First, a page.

The English top-order versus the Aussie quicks could be the decisive battle
The in-form Kevin Pietersen could prove influential
Bridgetown: Cricket's oldest rivals will face off for the title in the youngest form of the game.
Australia meets England in the final of the ICC World Twenty20 here on Sunday. The match bristles with possibilities.
The stakes are high. The World Twenty20 crown has eluded the all-conquering Aussies. And England has never triumphed on the World stage in the abbreviated forms of the game.
The focus shifts to the fast and bouncy track of the Kensington Oval again. The Australian pace attack will be a clear and present danger.
The semifinals on the sluggish surface at St. Lucia could not have been more contrasting. England breezed through against Sri Lanka. Australia staged the great escape act in a heart-stopping duel of several twists. At the end of it all, the incredible Michael Hussey was the toast.
Sides that come back from the brink grow in belief. Australia will be hard to beat. The side has firepower in bowling and great depth in batting. You can never ever count the Aussies out of a game.
In fact, Australia's stirring comeback against Pakistan underlined the qualities that have made it an awesome unit.
The Aussies had an ordinary day with the ball and the fielding was below expected standards. Michael Clarke and his men seemed to have been stunned by the fire and passion of the counter-attacking Pakistanis.
Then Pakistan struck early with the ball. The semifinal appeared to be slipping away from the Aussies.
On a bad day, the Aussies still managed to win. The side, despite the fall of wickets, kept itself in hunt. And it found the right answers in a dramatic conclusion. The Australians are hugely talented; they are also resilient. When the chips are down, they can come back hard. Belief has been the cornerstone of their success.
The key match-up
The outcome of the match could be determined by how the English top-order fares against the Aussie quicks on a lively track. England batsmen are bound to be greeted with ‘perfume balls.'
England openers Michael Lumb and Craig Kieswetter have powered their side to strong starts. They will be up against the high-octane Dirk Nannes Shaun Tait and Mitchell Johnson in the summit clash.
The English hopes will hinge on the mercurial Kevin Pietersen at the pivotal No. 3 slot. The gifted stroke-maker is in his element. He put the fiery Dale Steyn to the sword in England's Super Eight clash against South Africa at the Kensington Oval.
He could dismantle the Aussie quicks too.
Pietersen versus the Aussie pacemen will be among the highlights of the contest. His footwork, balance, timing, and the ability to find the gaps or strike over the infield could put the Aussie attack under the scanner.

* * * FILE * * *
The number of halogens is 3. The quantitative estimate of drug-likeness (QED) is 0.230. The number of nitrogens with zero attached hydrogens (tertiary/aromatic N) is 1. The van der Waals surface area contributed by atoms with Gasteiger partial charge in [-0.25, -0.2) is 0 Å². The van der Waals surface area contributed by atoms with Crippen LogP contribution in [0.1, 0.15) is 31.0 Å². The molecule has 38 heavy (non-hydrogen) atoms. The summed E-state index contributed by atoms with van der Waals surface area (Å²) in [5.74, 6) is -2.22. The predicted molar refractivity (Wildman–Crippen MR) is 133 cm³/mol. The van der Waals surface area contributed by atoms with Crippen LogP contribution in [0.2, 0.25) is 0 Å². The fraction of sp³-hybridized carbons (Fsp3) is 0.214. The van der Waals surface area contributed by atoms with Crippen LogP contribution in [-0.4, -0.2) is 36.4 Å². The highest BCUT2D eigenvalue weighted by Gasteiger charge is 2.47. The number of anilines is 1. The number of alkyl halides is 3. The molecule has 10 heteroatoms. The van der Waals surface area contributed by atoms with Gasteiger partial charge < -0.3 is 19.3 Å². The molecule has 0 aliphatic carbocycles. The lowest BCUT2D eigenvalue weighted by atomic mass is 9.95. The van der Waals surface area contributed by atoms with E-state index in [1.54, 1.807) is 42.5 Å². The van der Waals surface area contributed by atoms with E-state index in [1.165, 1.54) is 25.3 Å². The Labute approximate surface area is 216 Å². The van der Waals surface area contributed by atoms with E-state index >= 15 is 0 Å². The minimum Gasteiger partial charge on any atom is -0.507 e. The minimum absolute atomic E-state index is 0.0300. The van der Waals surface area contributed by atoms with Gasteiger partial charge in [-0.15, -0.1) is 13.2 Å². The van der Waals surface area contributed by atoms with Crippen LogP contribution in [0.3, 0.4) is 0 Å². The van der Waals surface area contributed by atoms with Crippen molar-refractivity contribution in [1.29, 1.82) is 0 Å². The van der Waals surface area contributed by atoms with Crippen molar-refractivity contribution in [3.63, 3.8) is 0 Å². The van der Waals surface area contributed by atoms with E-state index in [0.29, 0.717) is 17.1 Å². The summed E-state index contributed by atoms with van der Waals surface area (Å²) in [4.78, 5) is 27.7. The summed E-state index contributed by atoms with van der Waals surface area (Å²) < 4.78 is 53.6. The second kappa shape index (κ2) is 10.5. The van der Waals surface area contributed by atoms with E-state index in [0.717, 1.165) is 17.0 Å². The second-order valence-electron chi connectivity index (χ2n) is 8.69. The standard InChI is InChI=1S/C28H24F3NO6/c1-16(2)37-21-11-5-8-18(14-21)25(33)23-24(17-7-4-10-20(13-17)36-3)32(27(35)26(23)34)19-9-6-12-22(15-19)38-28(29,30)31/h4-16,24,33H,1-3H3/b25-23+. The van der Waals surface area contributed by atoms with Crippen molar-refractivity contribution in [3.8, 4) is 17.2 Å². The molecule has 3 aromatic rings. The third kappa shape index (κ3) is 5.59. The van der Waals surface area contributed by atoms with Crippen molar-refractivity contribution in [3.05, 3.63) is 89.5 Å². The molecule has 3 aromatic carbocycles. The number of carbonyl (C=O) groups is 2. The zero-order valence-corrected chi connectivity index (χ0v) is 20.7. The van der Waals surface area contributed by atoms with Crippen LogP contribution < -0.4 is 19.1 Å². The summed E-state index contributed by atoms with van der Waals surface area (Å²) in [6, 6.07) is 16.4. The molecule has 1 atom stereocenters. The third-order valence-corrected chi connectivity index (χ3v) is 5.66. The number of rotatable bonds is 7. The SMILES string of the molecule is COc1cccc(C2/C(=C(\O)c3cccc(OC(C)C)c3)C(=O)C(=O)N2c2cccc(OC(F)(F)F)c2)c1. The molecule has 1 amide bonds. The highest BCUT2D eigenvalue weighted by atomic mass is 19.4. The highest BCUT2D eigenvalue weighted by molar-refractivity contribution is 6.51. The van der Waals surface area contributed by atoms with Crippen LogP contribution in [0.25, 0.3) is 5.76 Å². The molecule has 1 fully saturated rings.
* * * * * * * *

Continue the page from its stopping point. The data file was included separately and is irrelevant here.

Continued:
Of course England has skipper Paul Collingwood, who has the heart of a lion. The left-handed Eoin Morgan, strokeful and inventive, will be a key man down the order.
England lacks the speed and hostility of Australia but has a well-balanced attack. Left-arm paceman Ryan Sidebottom has bowled particularly well by varying his pace and length and moving the ball. Stuart Broad, with his rising short-of-a-good-length deliveries, can be a handful at the Kensington Oval. The England pacemen have also employed the slow bouncer effectively.
Graeme Swann, operating with guile and deception, could probe the Aussies.
Despite Michael Hussey's blitz against Pakistan's Saeed Ajmal, the Aussies have been, traditionally, a touch vulnerable against quality off-spin. Swann should relish the extra bounce.
Left-armer Michael Yardy, quicker through the air and niggardly, has been an able foil for Swann.
The England bowlers will be tested by a formidable batting unit. Shane Watson and David Warner can be destructive up front and then there is a long list of batsmen who can strike the ball with power and purpose.
Ice Man Michael Hussey has been exceptional and Cameron White, growing in confidence, has added another dimension to the Aussie batting down the order.
Explosive action is on the cards. Sparks could fly.
The teams (from): Australia: M. Clarke (captain), S. Watson, D. Warner, D. Hussey, B. Haddin, C. White, M. Hussey, S. Smith, M. Johnson, S. Tait, D. Nannes, T. Paine, N. Hauritz, R. Harris, D. Christian.
England: P. Collingwood (captain), C. Kieswetter, M. Lumb, K. Pietersen, E. Morgan, L. Wright, T. Bresnan, S. Broad, G. Swann, M. Yardy, R. Sidebottom, J. Anderson, J. Tredwell, R. Bopara, A. Shahzad.
Match starts at 9 p.m. IST .